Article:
Physicians get to diagnose and treat with a great deal of freedom and time: they may run test after test, titrate levels of a medication, combine medications, or change medications, because it is thought of as necessary and the accepted course.
The bias is dentistry as a whole is not granted time to think.
It became liberating when I was taught that it was OK not to know and to share that with patients. Saying the words, “I don’t know,” became easier and enjoyable because there was never any push back.
Should any of us know definitively without some reasonable opportunity to study the subject? The follow-up statement to that was always something like, “but maybe we can find some things out together,” (the operative word being “together”). And they do not say no...almost never.
Etiology of the societal bias surrounding dentistry
The purpose of this article was to focus on this esoteric but almost innate mindset of how dentistry is viewed by the general public. Depending on your style of practice and level of post-graduate education, you may encounter this hourly, daily, weekly, monthly, or on small occasions throughout the year. But through your own journey, it was probably some of those intervals at some point.
I write this because we are taught certain things in dental school that sway us to evaluate and treat patients. The central dogma of dental schools for so many decades is the complete inverse of the advanced education you receive here at Spear Education: those ivory pillars of academia preach biology, then structure, then function, then esthetics.
It teaches lists and itemized treatment from troublesome to elective. We present estimates for the treatment with assigned fees for a “unit” of something: a filling, a crown, a denture. Patients ultimately view our work as a commodity: “this crown costs this much.” They place the fee on what you are placing on or in their tooth.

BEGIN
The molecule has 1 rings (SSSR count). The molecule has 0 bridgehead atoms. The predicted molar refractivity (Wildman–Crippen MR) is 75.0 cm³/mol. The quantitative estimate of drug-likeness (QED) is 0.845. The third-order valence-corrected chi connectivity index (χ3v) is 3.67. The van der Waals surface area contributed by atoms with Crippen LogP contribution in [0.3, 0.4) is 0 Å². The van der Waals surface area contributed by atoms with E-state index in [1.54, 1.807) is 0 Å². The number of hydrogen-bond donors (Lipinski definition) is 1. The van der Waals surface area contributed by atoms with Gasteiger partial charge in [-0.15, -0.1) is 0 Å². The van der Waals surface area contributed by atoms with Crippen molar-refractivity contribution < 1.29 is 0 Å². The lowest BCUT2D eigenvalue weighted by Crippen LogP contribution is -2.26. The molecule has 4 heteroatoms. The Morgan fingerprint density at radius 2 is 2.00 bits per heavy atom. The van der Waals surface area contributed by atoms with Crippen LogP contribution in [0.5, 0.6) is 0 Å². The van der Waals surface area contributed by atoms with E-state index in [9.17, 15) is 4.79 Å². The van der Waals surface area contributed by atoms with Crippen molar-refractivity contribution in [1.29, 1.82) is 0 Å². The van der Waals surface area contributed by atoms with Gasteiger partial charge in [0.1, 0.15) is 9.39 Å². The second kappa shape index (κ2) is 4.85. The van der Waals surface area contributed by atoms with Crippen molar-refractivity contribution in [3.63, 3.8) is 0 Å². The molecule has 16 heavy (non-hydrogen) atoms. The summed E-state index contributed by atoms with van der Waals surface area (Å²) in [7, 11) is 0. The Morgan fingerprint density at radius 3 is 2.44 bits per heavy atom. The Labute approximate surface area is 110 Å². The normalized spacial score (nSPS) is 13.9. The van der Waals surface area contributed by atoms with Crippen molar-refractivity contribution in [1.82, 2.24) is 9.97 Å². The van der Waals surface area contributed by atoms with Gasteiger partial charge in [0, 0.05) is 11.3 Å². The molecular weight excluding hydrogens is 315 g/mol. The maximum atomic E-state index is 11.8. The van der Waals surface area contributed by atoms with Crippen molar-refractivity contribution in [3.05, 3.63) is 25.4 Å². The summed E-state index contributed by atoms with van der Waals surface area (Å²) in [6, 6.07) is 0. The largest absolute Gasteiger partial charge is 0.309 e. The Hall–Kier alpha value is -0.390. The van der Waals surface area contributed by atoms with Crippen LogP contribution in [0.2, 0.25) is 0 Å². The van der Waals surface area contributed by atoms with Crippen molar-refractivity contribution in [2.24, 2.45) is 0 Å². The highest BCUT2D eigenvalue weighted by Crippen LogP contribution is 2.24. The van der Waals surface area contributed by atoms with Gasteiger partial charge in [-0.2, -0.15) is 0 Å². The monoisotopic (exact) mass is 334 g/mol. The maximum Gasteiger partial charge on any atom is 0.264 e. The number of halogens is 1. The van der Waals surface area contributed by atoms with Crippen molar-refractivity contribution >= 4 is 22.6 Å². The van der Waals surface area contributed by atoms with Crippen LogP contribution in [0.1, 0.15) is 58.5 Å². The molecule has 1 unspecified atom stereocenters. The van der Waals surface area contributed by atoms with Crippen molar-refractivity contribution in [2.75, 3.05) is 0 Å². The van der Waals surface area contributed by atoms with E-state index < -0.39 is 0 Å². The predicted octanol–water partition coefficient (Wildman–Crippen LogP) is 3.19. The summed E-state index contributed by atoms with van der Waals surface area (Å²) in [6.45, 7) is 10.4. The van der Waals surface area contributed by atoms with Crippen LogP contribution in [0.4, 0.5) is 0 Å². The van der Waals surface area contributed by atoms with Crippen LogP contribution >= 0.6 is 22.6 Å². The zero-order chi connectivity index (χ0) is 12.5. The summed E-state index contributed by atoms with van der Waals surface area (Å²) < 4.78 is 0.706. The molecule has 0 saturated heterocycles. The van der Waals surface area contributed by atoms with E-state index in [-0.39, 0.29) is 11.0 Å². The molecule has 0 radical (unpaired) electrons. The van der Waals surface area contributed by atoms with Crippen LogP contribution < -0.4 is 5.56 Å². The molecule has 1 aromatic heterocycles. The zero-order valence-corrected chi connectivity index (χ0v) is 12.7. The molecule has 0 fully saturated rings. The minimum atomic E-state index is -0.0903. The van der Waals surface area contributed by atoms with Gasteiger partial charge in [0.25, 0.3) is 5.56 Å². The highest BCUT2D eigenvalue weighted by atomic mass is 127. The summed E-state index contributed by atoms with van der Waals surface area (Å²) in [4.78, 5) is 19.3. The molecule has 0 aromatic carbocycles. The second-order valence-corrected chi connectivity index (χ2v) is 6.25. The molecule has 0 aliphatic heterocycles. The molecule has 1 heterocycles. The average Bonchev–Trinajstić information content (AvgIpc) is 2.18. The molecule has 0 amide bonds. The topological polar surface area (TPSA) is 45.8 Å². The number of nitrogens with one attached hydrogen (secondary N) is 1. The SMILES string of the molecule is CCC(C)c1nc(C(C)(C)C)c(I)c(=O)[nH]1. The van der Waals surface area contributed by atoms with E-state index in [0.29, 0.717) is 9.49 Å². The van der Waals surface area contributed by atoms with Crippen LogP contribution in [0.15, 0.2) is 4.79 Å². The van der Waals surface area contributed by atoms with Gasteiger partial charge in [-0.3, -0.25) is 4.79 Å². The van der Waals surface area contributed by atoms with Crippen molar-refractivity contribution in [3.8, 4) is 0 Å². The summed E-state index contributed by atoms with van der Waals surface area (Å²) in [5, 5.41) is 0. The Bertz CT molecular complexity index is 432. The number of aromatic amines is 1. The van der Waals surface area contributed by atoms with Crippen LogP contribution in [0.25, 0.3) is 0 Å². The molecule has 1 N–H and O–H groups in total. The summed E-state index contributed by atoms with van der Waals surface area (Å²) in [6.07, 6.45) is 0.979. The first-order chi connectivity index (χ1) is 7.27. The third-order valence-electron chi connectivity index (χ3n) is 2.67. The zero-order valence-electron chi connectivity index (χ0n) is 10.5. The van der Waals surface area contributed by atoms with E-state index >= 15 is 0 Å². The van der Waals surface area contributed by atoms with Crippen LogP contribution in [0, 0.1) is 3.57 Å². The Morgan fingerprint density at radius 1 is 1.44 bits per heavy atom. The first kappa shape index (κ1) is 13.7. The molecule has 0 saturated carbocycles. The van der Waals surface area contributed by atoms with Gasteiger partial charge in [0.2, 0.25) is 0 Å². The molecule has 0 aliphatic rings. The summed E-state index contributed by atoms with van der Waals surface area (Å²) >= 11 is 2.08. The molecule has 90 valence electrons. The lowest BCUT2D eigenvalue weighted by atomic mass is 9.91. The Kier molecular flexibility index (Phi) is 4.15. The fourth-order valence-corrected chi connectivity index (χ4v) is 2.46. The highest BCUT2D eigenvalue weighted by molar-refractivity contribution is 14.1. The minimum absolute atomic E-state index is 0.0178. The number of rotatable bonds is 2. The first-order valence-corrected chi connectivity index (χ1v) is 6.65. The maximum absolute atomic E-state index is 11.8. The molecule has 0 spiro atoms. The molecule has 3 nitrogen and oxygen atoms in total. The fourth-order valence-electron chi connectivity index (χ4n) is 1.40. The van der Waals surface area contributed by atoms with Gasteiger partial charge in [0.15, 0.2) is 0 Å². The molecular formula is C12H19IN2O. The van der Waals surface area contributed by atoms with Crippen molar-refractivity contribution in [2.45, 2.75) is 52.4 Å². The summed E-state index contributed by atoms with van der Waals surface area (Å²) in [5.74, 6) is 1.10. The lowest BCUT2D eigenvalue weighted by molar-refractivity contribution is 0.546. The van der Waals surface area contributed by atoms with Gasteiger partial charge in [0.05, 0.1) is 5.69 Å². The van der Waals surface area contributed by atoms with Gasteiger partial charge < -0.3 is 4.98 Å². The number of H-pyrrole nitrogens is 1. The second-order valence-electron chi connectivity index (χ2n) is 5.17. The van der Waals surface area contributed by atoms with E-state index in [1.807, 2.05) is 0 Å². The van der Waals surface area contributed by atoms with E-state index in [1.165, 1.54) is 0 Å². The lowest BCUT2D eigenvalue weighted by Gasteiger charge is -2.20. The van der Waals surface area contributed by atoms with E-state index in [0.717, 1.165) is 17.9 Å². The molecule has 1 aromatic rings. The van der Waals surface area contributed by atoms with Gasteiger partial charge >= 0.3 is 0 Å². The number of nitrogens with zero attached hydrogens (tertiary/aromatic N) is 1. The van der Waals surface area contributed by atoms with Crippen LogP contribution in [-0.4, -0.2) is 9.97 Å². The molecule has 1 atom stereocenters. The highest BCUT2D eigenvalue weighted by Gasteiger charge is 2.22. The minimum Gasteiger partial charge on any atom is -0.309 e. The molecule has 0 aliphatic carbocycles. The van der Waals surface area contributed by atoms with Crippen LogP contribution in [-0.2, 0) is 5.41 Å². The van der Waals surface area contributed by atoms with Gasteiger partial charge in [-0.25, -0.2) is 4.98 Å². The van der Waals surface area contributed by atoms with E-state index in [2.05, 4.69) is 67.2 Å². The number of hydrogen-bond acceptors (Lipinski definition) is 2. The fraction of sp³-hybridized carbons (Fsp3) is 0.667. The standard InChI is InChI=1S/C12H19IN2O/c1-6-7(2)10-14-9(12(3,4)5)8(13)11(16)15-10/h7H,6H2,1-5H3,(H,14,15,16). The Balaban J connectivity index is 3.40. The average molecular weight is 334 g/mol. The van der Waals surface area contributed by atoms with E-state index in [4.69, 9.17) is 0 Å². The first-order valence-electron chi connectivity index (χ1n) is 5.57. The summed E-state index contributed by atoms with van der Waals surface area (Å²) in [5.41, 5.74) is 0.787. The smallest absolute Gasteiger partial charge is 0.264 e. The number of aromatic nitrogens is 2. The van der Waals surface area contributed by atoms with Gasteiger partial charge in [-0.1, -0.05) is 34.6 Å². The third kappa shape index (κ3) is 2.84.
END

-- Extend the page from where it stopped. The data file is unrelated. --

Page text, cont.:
Patients have asked if a gold crown was dependent on the market, as if they were ordering lobster for dinner...”market price.” That is how deep-seeded the thought process is. Dentistry just may have bestowed this bias on itself by the very methods and ideals we learned and those before us learned so many decades ago.
The public only knows what they are accustomed to. The bias is our own, handed down from generation to generation. How do we get through to our society that they are not paying for the outcome, that filling, that crown, but they are paying for our care, skill and judgment?
Frank Spear turned the school model on its ear decades ago and created a linear, systematic approach to evaluating any one patient who is willing to break the cycle of the ghosts of treatment planning's past. It looks at the entire stomatognathic system, allowing us to create beautiful restorations that function better than what existed, maintaining a healthy periodontium.
The cycle is, indeed, breaking slowly through amazing advanced education programs from Spear Education, The Pankey Institute and The Dawson Academy. More than ever, systemic health is linked to the oral cavity and the head and neck. Clues exist everywhere. You have to see what you are seeing. Further educate yourself, then your staff, then your patients. Be passionate and enthusiastic. Celebrate their awareness and their proactivity. Help them appreciate the consequences of their condition, but discover it together.
Come join us at Spear Education and help break YOUR cycle.
David St. Ledger, DDS is a Visiting Faculty Member, a Spear Moderator, and a Contributing Author